Jones is a critical element in the offense in a regular week, but that is especially the case against Cleveland with reports that fellow receiver Randall Cobb will miss an extended period of time with a broken leg per ESPN:
The loss of Cobb means Jones better hurry back from an injury sustained in the same game that is not as serious as first thought per a report from ESPN's Adam Schefter:
In other words, Jones will be a game-time decision, but Rodgers and Co. better hope the San Jose State product can take the field and play at a high level.
Cleveland is no joke thanks to a stout pass defense led by cornerback Joe Haden, who ranks as the No. 17 overall corner in the NFL per Pro Football Focus (subscription required). Haden's defense allows just 214.3 passing yards per game, which comes in as the No. 8 unit in the NFL.
Now imagine a Green Bay offense that lines up against Cleveland without both Jones and Cobb. Rodgers appears as if he can work miracles at times, but replacing 727 yards and four touchdowns is no easy task.
As head coach Mike McCarthy put it on Monday, the injuries simply mean the Packers have an opportunity to get some new guys in there to contribute:
One such youngster who will be asked to contribute is Jarrett Boykin, who put together a miserable performance in Week 6 after both Jones and Cobb went down.
Yes, Boykin had a flashy play with one reception for 43 yards, but that's overshadowed by the fact he caught just one of six targets with two horrific drops on the day after being installed in two-wide receiver sets.
Boykin is clearly a liability, although with a full week of preparation as a starter, that could change, but with Haden shadowing Jordy Nelson all day, Boykin will need to step up in a major way.
Of course, Boykin is far from the only option Rodgers will have to turn to should Jones miss the game. Rookie running back Eddie Lacy has been impressive in his past two starts, receiving 23 carries in each and turning it into a total of 219 yards.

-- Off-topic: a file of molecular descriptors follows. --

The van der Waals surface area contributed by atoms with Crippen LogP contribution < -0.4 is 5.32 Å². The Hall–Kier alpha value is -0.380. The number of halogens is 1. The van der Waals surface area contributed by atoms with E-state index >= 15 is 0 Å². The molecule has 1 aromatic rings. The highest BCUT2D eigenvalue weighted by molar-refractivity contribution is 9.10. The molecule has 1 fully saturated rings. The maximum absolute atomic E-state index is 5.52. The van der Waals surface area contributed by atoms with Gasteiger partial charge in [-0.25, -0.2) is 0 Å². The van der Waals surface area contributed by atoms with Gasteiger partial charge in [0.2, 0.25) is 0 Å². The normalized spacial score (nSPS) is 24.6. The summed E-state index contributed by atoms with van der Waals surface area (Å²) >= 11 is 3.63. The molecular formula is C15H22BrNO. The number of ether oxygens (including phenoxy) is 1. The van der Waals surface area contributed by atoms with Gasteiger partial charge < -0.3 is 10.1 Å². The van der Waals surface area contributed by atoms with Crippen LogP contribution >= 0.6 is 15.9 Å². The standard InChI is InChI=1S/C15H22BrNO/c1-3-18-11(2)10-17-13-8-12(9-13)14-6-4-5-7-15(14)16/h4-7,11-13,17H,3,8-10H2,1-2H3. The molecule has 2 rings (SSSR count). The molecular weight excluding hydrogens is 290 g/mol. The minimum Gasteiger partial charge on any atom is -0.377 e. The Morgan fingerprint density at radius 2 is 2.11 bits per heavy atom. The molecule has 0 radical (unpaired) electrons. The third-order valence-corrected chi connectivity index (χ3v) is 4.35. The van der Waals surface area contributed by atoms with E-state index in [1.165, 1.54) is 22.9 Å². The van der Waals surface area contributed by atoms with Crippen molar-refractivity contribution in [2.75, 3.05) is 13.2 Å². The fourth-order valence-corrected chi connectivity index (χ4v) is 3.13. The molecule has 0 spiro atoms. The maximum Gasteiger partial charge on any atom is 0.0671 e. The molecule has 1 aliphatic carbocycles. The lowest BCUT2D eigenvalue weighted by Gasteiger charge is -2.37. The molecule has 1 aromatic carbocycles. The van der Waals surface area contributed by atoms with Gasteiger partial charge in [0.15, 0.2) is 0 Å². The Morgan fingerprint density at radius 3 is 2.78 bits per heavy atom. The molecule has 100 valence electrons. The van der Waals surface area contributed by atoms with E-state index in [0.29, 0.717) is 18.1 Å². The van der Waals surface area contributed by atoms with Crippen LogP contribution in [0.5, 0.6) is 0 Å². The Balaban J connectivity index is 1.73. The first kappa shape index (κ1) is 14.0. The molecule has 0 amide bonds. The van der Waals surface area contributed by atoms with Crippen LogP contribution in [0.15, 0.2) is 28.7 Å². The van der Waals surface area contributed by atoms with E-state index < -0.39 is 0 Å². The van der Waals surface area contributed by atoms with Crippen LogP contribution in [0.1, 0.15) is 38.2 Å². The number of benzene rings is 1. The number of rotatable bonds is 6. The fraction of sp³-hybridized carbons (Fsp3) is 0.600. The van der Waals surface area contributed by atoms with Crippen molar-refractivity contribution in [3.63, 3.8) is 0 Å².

Regardless of Jones' status, Lacy is a huge part of the offense as a back guaranteed to receive 20 or more carries in each game, as well as plenty of looks in the passing game.
Then there is tight end Jermichael Finley, who once again has had issues with drops on his way to 228 yards and two scores on 20 receptions. Defenses will have the resources to give him more attention with at least Cobb out of the picture, so Finley's ability to increase his production is a key component for the Packers' offense.
In essence, Nelson will need to continue doing what he's been doing all season (484 yards, four scores) with more attention thrown his way, young players in Boykin and Lacy must contribute at a high level, and the ever-frustrating Finley must pull it together.
The talent is certainly there for the Packers to overcome the loss of two key players, and anything is possible with a quarterback like Rodgers, but all the former MVP can do is deliver the football to his playmakers.
What they do with it is out of Rodgers' hands.
The good news is the forecast for the Packers offense is just fine in the coming weeks after the revelation that Jones' injury is not serious. Rodgers can make do without Jones for one game if necessary—the way McCarthy and Co. have crafted the roster ensure it.
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